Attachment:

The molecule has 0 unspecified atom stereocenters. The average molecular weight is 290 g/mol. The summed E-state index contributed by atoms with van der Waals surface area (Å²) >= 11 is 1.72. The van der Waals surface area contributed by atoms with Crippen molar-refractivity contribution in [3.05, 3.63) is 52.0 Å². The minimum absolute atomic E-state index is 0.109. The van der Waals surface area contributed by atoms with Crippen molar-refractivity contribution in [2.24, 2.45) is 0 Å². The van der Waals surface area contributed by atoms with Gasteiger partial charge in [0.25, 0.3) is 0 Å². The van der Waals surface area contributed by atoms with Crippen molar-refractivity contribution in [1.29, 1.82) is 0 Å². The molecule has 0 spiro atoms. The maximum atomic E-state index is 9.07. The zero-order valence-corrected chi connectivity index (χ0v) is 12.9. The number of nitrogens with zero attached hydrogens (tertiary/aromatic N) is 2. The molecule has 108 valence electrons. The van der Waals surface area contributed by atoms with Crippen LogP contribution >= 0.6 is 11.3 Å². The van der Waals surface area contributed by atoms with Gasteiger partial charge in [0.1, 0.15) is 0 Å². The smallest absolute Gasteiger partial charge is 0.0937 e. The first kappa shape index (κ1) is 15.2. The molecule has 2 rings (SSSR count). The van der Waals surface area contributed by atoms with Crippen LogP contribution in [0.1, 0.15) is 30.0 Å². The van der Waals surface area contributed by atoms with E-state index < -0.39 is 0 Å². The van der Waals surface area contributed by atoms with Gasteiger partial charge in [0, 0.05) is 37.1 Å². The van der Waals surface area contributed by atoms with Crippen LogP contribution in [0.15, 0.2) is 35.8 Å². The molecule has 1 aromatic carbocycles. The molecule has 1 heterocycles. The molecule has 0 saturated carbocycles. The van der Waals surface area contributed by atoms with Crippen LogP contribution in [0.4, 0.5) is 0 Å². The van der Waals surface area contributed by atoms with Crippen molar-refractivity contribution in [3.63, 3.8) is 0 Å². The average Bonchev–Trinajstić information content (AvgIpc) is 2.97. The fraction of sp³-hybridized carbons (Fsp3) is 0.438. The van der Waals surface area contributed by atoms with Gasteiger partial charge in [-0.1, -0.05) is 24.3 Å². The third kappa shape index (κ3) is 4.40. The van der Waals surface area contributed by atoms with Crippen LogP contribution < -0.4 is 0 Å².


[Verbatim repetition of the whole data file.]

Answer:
The molecule has 0 unspecified atom stereocenters. The average molecular weight is 290 g/mol. The summed E-state index contributed by atoms with van der Waals surface area (Å²) >= 11 is 1.72. The van der Waals surface area contributed by atoms with Crippen molar-refractivity contribution in [3.05, 3.63) is 52.0 Å². The minimum absolute atomic E-state index is 0.109. The van der Waals surface area contributed by atoms with Crippen molar-refractivity contribution in [2.24, 2.45) is 0 Å². The van der Waals surface area contributed by atoms with Gasteiger partial charge in [0.25, 0.3) is 0 Å². The van der Waals surface area contributed by atoms with Crippen molar-refractivity contribution in [1.29, 1.82) is 0 Å². The molecule has 0 spiro atoms. The maximum atomic E-state index is 9.07. The zero-order valence-corrected chi connectivity index (χ0v) is 12.9. The number of nitrogens with zero attached hydrogens (tertiary/aromatic N) is 2. The molecule has 108 valence electrons. The van der Waals surface area contributed by atoms with Crippen LogP contribution >= 0.6 is 11.3 Å². The van der Waals surface area contributed by atoms with Gasteiger partial charge in [0.1, 0.15) is 0 Å². The smallest absolute Gasteiger partial charge is 0.0937 e. The first kappa shape index (κ1) is 15.2. The molecule has 2 rings (SSSR count). The van der Waals surface area contributed by atoms with Crippen LogP contribution in [0.1, 0.15) is 30.0 Å². The van der Waals surface area contributed by atoms with E-state index < -0.39 is 0 Å². The van der Waals surface area contributed by atoms with Gasteiger partial charge in [0, 0.05) is 37.1 Å². The van der Waals surface area contributed by atoms with Crippen LogP contribution in [0.15, 0.2) is 35.8 Å². The molecule has 1 aromatic carbocycles. The molecule has 1 heterocycles. The molecule has 0 saturated carbocycles. The van der Waals surface area contributed by atoms with Crippen LogP contribution in [0.4, 0.5) is 0 Å². The van der Waals surface area contributed by atoms with Crippen molar-refractivity contribution in [3.63, 3.8) is 0 Å². The average Bonchev–Trinajstić information content (AvgIpc) is 2.97. The fraction of sp³-hybridized carbons (Fsp3) is 0.438. The van der Waals surface area contributed by atoms with Gasteiger partial charge in [-0.1, -0.05) is 24.3 Å². The third kappa shape index (κ3) is 4.40. The van der Waals surface area contributed by atoms with Crippen LogP contribution < -0.4 is 0 Å².